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nation. So it hasn't facted us in a direct sense, if anything it has

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reinforced our desire and determination to do the right thing.

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The knowledge that the two attackers were known militants has

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caused questions for the security authorities. But an act of violence,

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committed by two men with a car and some knives, required little

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preparation and any foreknowledge may have been confined to a small

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group. Making it very hard to detect in vans. There is no need

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for any complex plot, there is no need for e-mail communication,

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there is no need for experimenting with explosives, buying material

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quietly. You could do this very straight forwardly, very quickly,

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without arousing any attention whatsoever. And that made it

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incredibly difficult to prevent and incredibly difficult to detect. I'm

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not surprised that, if you want, there was a failure to detect it on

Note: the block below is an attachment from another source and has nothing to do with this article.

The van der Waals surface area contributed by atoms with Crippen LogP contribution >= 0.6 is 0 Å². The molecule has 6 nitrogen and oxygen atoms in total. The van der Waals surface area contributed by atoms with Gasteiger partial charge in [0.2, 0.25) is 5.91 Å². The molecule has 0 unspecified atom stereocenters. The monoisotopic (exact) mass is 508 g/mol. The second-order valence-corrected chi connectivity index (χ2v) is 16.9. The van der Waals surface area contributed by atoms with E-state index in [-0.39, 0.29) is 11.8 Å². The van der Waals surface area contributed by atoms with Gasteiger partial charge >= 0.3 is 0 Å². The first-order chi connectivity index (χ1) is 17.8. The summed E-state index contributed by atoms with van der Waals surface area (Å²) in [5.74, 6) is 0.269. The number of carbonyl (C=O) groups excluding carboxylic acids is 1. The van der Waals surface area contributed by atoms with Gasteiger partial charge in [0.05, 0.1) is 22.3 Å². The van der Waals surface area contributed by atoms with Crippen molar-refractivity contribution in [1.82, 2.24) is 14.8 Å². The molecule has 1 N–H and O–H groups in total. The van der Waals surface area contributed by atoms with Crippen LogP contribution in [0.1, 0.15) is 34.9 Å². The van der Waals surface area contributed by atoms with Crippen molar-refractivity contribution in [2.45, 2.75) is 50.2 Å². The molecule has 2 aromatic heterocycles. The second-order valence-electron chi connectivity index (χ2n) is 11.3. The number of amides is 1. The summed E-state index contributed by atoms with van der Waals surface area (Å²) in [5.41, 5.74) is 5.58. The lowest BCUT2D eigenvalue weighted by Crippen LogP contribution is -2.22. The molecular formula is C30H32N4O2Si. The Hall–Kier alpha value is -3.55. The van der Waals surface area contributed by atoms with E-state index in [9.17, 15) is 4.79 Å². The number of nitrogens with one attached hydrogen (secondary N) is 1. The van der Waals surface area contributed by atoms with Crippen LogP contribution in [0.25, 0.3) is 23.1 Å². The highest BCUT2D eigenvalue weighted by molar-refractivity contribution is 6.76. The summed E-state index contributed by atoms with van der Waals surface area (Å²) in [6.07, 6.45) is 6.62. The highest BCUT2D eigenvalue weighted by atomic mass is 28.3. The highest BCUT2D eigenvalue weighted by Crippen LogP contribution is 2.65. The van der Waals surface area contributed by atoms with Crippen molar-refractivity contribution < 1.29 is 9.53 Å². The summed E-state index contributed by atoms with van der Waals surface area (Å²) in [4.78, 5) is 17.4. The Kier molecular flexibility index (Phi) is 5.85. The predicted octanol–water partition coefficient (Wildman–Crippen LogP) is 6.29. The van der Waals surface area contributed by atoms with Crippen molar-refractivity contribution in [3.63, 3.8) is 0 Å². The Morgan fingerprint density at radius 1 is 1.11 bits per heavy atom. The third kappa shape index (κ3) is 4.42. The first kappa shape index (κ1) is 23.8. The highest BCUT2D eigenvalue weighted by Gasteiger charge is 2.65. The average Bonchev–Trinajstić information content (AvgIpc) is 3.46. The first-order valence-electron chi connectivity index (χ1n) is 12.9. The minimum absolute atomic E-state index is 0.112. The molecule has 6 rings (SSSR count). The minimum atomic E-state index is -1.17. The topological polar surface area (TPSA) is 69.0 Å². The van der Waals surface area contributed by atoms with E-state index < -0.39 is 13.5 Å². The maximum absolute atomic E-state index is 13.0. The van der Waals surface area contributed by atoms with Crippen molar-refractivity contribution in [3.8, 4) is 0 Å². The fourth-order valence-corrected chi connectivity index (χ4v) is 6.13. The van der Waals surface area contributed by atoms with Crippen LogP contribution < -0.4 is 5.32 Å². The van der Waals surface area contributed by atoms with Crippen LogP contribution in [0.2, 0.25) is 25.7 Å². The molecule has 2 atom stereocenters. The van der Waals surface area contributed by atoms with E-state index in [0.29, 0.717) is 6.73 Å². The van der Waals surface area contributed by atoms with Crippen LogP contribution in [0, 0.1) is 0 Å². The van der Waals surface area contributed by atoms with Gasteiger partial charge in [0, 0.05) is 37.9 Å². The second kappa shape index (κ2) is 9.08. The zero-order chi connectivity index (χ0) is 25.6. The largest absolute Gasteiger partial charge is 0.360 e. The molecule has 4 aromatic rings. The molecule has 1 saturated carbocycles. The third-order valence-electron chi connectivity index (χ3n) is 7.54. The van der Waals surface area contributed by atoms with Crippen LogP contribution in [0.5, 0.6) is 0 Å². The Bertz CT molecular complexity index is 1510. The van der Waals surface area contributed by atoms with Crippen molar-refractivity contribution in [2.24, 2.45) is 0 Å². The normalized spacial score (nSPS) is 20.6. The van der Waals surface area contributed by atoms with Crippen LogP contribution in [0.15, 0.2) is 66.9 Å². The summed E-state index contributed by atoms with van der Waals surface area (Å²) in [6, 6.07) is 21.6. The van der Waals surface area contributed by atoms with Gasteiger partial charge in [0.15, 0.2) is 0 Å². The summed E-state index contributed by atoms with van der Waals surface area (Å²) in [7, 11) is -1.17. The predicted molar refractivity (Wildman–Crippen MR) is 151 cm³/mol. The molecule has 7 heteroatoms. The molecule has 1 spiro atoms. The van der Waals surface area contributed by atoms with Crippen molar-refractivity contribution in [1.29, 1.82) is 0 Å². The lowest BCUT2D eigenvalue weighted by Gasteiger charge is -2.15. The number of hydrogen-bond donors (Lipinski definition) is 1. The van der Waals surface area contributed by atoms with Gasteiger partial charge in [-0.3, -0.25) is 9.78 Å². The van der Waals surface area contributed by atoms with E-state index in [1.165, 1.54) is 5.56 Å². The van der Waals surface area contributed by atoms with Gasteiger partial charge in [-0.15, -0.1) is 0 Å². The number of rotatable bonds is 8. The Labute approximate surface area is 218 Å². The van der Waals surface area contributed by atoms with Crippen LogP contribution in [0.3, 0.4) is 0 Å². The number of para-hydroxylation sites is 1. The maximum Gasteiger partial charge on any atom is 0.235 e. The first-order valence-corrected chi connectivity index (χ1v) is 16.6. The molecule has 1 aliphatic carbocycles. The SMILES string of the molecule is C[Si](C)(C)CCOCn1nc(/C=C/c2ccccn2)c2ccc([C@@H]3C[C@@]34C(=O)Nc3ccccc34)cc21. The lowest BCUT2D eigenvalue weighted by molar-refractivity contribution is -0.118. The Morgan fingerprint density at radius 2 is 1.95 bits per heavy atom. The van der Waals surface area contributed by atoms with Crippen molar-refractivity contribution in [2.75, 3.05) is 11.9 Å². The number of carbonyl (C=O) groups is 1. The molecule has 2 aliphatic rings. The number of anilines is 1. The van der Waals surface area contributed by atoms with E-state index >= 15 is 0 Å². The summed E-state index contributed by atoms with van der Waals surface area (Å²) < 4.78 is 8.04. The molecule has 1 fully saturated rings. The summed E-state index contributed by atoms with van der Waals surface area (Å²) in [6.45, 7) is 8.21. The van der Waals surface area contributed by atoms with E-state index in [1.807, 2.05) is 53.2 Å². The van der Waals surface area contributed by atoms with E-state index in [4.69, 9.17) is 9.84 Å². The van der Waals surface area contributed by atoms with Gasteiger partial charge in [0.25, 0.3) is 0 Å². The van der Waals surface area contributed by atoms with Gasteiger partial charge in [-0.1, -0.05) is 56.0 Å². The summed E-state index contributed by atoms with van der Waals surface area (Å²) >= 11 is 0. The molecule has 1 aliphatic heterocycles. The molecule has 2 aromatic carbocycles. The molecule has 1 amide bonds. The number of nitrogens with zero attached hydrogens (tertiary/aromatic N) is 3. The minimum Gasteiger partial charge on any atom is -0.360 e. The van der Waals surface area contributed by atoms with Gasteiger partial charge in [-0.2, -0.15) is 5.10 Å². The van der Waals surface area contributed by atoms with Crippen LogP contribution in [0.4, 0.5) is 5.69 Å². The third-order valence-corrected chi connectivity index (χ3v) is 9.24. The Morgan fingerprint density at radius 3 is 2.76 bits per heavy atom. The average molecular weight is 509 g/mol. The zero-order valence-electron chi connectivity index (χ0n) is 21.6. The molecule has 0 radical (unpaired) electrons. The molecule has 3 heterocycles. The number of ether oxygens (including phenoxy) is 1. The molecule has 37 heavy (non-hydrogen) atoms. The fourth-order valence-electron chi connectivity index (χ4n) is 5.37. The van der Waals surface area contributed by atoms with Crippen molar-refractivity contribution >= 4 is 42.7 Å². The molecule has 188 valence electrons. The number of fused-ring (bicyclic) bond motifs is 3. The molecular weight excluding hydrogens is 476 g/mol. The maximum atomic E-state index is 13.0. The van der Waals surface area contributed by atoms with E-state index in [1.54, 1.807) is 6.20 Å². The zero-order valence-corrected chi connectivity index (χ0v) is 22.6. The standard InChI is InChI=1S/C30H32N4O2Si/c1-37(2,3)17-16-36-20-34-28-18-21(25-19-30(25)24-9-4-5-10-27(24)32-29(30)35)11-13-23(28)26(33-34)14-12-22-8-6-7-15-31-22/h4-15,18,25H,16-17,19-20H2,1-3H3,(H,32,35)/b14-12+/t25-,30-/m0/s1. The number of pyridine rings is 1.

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those grounds. The only way to detect this was if you had

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intelligence about them as individuals, not the nature of the

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plot but about them as individuals. For the Prime Minister a difficult

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balancing act. Acknowledging the attack, meeting with community

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leaders to head off any tensions, while not I a peering to concede

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the agenda to men of violence. After an event like this, it is

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natural that questions will be asked about what additional steps

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can be taken to keep us safe. I will make sure those questions are

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asked and answered. But I'm not in favour of knee-jerk responses. The

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police have responded with heightened security and activity,

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and that is right. But one of the best ways of defeating terrorism is

:07:08.:07:18.
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to go about our normal lives. That is what we shall all do. Some

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reactions to Woolich may look like business as usual, but in many ways

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it followed a distinct and novel pattern. This was a new kind of

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political violence, perhaps more hate crime than terrorism as we

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have traditionally defined it. There was a single victim, rather

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than mass casualties as there were on 7/7. And the choice of weapons,

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knives and a car, as well as the small number of people who would

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have needed to know about it in advance, all made it very unlikely